If you’re just playing chess by yourself, it can sometimes get a little boring! Streaming things live really adds another dimension. I feel like sometimes you just need to find fun in chess, and streaming can definitely provide that. I love sharing my passion for the game; I started playing when I was around six years old and have basically been hooked since then.

Who are some of your own personal favorite chess streamers, and why?

Before I started streaming I was almost exclusively watching Levy and Hikaru. They definitely inspired me to start streaming. Seeing the collaboration between them was great. Levy wasn’t that big of a streamer, but they had great collabs and he grew insanely. That inspired me to start! I thought: ”Hey, I could get similar growth.”

Now I actually still watch a lot of streamers, but since then I’ve expanded my list. Nowadays I regularly watch the Chessbrahs, Hikaru still, and Daniel “Danya” Naroditsky. Those would be my top three favorite streamers at this moment in time.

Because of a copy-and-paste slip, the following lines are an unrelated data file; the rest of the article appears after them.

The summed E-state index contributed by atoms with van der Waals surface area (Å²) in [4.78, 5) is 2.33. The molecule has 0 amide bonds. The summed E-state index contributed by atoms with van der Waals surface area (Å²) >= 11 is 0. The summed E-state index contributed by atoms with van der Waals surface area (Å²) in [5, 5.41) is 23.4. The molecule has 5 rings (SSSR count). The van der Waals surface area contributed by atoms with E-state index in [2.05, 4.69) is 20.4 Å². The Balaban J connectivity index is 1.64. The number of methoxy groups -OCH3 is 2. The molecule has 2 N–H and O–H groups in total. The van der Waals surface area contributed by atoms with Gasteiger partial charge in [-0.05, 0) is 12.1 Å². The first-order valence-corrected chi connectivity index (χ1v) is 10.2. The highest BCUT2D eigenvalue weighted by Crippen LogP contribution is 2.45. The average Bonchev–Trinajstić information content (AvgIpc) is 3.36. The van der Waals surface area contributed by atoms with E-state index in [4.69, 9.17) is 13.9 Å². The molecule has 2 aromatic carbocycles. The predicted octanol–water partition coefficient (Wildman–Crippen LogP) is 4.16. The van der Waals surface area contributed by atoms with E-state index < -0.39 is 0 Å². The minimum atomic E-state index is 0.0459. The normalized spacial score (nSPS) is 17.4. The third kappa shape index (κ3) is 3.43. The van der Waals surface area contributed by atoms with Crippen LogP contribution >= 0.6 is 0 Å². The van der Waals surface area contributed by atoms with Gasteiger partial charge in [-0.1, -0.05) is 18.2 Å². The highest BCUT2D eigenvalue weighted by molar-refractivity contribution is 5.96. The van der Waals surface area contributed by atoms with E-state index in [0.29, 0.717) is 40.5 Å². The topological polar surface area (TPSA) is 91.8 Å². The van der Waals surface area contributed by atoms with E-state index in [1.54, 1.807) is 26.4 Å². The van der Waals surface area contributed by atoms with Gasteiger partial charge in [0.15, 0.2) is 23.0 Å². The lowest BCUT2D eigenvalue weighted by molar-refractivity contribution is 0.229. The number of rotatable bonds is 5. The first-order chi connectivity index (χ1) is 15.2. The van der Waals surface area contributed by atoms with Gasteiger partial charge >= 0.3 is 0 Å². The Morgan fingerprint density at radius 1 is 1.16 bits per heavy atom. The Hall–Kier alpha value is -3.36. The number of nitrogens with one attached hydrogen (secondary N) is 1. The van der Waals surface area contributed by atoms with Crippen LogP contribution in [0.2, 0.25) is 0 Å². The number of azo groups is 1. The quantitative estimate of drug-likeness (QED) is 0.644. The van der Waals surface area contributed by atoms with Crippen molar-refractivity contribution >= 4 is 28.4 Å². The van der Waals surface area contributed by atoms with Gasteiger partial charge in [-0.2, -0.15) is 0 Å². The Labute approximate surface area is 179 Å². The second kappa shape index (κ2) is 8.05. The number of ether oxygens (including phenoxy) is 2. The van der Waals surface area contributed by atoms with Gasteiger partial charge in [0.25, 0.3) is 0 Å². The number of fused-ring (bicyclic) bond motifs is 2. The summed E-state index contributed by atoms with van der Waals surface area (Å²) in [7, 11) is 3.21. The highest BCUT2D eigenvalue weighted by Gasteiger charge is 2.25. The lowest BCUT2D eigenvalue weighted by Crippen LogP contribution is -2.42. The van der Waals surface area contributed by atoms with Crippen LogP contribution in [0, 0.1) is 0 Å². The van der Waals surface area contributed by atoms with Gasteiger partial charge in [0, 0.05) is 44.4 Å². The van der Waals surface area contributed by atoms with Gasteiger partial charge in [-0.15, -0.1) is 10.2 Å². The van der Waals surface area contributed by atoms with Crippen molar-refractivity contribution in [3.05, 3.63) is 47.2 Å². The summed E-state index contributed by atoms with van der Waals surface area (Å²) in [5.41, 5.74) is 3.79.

Every streamer’s sub-community is unique. How would you describe your community?

Great question! We mentioned Levy… I feel like sometimes my community is a bit similar to his, in that they definitely like to have fun at my expense occasionally! That’s kind of what Twitch is about though. My community definitely has that aspect to it, but on the other side of it, it can be very wholesome.

I have some younger viewers as well as some members of the older generation watching, who are very supportive and kind. They definitely pick me up when I’m feeling down. I’m very grateful for my community, and honestly wouldn’t change a thing about them. I just have a lot of fun engaging with them; they make the streaming aspect so much fun.